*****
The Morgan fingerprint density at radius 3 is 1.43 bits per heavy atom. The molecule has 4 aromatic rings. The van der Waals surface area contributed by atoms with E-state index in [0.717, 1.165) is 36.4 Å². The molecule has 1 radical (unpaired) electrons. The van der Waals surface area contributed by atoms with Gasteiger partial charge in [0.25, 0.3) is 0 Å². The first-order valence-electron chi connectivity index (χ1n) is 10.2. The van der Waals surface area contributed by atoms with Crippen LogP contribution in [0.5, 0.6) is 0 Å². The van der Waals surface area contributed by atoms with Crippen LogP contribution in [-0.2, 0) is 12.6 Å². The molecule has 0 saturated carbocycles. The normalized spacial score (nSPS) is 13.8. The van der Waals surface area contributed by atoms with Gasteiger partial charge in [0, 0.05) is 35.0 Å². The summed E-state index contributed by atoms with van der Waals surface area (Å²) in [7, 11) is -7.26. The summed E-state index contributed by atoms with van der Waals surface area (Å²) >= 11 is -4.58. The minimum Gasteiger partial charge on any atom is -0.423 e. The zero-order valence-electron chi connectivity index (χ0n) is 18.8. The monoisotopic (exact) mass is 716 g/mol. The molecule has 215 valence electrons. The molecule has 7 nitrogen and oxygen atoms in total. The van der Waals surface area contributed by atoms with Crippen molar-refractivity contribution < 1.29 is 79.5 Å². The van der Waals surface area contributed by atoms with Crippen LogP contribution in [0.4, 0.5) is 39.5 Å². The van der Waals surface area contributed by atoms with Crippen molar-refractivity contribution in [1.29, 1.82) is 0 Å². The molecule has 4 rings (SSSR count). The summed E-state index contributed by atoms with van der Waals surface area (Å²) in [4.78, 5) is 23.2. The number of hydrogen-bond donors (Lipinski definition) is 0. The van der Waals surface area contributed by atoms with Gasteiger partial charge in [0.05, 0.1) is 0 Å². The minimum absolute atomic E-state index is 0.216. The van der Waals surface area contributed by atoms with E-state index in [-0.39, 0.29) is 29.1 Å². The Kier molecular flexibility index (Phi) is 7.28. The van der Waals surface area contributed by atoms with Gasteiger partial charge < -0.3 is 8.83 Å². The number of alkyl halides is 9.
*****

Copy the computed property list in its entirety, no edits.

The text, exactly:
The Morgan fingerprint density at radius 3 is 1.43 bits per heavy atom. The molecule has 4 aromatic rings. The van der Waals surface area contributed by atoms with E-state index in [0.717, 1.165) is 36.4 Å². The molecule has 1 radical (unpaired) electrons. The van der Waals surface area contributed by atoms with Gasteiger partial charge in [0.25, 0.3) is 0 Å². The first-order valence-electron chi connectivity index (χ1n) is 10.2. The van der Waals surface area contributed by atoms with Crippen LogP contribution in [0.5, 0.6) is 0 Å². The van der Waals surface area contributed by atoms with Crippen LogP contribution in [-0.2, 0) is 12.6 Å². The molecule has 0 saturated carbocycles. The normalized spacial score (nSPS) is 13.8. The van der Waals surface area contributed by atoms with Gasteiger partial charge in [0, 0.05) is 35.0 Å². The summed E-state index contributed by atoms with van der Waals surface area (Å²) in [7, 11) is -7.26. The summed E-state index contributed by atoms with van der Waals surface area (Å²) >= 11 is -4.58. The minimum Gasteiger partial charge on any atom is -0.423 e. The zero-order valence-electron chi connectivity index (χ0n) is 18.8. The monoisotopic (exact) mass is 716 g/mol. The molecule has 215 valence electrons. The molecule has 7 nitrogen and oxygen atoms in total. The van der Waals surface area contributed by atoms with Crippen molar-refractivity contribution < 1.29 is 79.5 Å². The van der Waals surface area contributed by atoms with Crippen LogP contribution in [0.4, 0.5) is 39.5 Å². The van der Waals surface area contributed by atoms with Crippen molar-refractivity contribution in [1.29, 1.82) is 0 Å². The molecule has 4 rings (SSSR count). The summed E-state index contributed by atoms with van der Waals surface area (Å²) in [4.78, 5) is 23.2. The number of hydrogen-bond donors (Lipinski definition) is 0. The van der Waals surface area contributed by atoms with Gasteiger partial charge in [0.05, 0.1) is 0 Å². The minimum absolute atomic E-state index is 0.216. The van der Waals surface area contributed by atoms with E-state index in [-0.39, 0.29) is 29.1 Å². The Kier molecular flexibility index (Phi) is 7.28. The van der Waals surface area contributed by atoms with Gasteiger partial charge < -0.3 is 8.83 Å². The number of alkyl halides is 9.